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Compound shown to help reverse anti-HIV drug-related nerve damage

Compound shown to help reverse anti-HIV drug-related nerve damage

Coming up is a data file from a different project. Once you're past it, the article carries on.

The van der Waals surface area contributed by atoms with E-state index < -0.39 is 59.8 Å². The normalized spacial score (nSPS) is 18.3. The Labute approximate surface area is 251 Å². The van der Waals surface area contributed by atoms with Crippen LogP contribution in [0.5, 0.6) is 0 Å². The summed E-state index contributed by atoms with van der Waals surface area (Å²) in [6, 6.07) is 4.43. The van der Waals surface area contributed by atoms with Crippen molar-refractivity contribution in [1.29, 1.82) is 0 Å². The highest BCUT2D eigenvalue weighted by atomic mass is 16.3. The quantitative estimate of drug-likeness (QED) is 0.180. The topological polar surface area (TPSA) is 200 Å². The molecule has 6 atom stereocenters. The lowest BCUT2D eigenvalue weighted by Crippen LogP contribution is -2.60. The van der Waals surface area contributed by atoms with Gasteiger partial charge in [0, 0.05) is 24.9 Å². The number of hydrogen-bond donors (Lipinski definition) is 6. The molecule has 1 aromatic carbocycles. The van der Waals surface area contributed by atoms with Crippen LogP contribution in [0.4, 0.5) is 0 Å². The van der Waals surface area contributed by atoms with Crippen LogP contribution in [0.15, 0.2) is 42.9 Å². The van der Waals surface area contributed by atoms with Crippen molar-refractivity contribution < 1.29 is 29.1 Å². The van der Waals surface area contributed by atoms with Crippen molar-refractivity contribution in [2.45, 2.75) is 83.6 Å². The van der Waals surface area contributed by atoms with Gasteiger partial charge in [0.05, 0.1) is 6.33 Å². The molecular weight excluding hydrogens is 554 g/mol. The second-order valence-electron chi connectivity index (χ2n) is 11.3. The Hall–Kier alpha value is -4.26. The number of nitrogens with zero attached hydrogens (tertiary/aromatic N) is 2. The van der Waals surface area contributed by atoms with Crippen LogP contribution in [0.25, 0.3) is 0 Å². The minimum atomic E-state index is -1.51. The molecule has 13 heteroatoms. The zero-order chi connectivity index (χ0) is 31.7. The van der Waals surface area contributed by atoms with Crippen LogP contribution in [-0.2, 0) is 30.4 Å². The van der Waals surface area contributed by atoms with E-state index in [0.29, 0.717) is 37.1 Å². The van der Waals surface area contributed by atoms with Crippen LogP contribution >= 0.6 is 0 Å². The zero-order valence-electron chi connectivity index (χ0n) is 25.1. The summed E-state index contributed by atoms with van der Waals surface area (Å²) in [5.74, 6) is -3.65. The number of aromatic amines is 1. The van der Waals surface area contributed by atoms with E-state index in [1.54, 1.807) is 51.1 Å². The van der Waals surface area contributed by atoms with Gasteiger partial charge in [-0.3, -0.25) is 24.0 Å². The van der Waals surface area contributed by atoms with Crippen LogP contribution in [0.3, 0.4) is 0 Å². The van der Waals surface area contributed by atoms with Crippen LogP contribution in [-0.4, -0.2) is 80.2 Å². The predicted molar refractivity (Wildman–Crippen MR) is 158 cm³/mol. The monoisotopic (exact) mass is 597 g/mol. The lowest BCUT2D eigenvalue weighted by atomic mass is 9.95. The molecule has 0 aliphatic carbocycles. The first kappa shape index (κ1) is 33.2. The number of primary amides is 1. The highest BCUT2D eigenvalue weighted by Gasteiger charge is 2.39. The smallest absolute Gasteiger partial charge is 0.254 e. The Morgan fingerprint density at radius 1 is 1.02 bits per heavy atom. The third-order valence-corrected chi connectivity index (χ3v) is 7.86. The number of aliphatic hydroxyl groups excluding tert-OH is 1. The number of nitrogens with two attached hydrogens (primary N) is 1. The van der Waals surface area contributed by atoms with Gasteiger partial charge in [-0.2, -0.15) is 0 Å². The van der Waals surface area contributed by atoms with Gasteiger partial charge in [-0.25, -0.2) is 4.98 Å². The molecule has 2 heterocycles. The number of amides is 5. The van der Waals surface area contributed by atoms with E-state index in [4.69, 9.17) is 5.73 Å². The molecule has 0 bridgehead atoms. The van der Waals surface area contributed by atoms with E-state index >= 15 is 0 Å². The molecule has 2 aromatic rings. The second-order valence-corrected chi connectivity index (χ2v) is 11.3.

Supplements that contain Acetyl-L-carnitine, a naturally occurring amino acid, have been shown to help reverse nerve damage caused by some anti-HIV drugs, according to a study in the July 23 edition of the journal AIDS. The amino acid was previously shown to relieve pain in patients with HIV-related neuropathy linked to the use of nucleoside reverse transcriptase inhibitors, but no previous study had shown the compound to actually help reverse nerve damage. Researchers at the Royal Free and University College Medical School in London studied 21 HIV-positive patients with neuropathy, giving each 1,500 milligrams of an acetyl-L-carnitine supplement twice a day. At the beginning of the study, all of the patients had an almost complete absence of nerve fibers in the outer and inner layers of the skin and in the sweat glands from their lower legs. Significant increases in the numbers of nerves detected were seen in all the study patients after six months of treatment and persisted through 24 months of treatment. Small sensory nerve fibers posted the biggest gains. Neuropathy-related pain improved in 15 of the study patients. There were no drug-related side effects reported, and the amino acid supplements had no impact on HIV disease treatment. The researchers suggest the amino acid may help reduce drug-related mitochondrial damage through an antioxidant effect and may also improve neuronal metabolic capacity. "Peripheral neuropathy has been the principle complication limiting the use [of NRTIs]," the researchers conclude. Acetyl-L-carnitine "may now offer an effective, pathogenesis-based management approach, allowing patients to remain on NRTI therapy," they add.

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